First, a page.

POSTED October 21 2014

Trading Places, 30 years later

Eddie Murphy Jamie Lee Curtis and Dan Aykroyd at Independence Hall

Eddie Murphy Jamie Lee Curtis and Dan Aykroyd at
Independence Hall

An update of Mark Twain’s The Prince and the Pauper, John Landis’ 1983 movie Trading Places might well be dubbed “The Preppie and the Panhandler.” The film is hailed by business writers as “the best Wall Street movie of all time,” by moviegoer polls as “the best Christmas movie of all time,” and by the late critic Roger Ebert as a throwback to the great comedies of Preston Sturges.

A feature film shot on location is an unintended documentary. In the 30 years since Trading Places was released, the city has grown vertically and horizontally.

Yet Trading Places’ importance is not merely in how it shows 2014 about how different the city was in 1983. It’s also in how it updates the quintessential Philadelphia narrative of how the plebeian and the patrician can find common ground and common cause.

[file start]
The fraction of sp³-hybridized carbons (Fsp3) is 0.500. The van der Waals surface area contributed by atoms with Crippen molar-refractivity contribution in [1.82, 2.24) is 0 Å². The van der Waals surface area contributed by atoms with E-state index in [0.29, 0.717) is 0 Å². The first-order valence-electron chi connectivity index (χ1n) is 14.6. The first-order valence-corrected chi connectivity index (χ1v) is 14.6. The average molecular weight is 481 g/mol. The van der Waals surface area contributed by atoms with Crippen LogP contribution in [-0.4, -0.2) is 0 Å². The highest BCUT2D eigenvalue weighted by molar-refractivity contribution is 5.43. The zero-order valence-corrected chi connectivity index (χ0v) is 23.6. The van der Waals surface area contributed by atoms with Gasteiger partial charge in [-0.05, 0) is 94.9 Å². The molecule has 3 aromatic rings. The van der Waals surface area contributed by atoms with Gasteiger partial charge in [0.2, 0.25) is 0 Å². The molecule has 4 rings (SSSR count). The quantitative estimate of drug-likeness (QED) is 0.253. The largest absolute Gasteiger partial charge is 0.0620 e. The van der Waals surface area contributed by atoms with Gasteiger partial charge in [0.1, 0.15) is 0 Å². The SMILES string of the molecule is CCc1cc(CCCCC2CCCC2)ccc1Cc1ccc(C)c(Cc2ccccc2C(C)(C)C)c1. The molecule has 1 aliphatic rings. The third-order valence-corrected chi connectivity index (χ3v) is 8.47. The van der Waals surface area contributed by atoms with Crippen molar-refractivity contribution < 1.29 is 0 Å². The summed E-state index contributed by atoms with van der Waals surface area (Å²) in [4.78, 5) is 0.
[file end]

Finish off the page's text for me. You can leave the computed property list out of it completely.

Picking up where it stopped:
Join historian George Thomas and me at the Philadelphia Museum of Art on Sunday, October 26 at 1 pm when we show Trading Places and talk both how the film shows how the city has changed since 1983 and how the movie advances the Philadelphia narrative. (PMA members get in free, non-members can come along with a member for $8).

And until then, how do you think the city has changed most since the movie was made?

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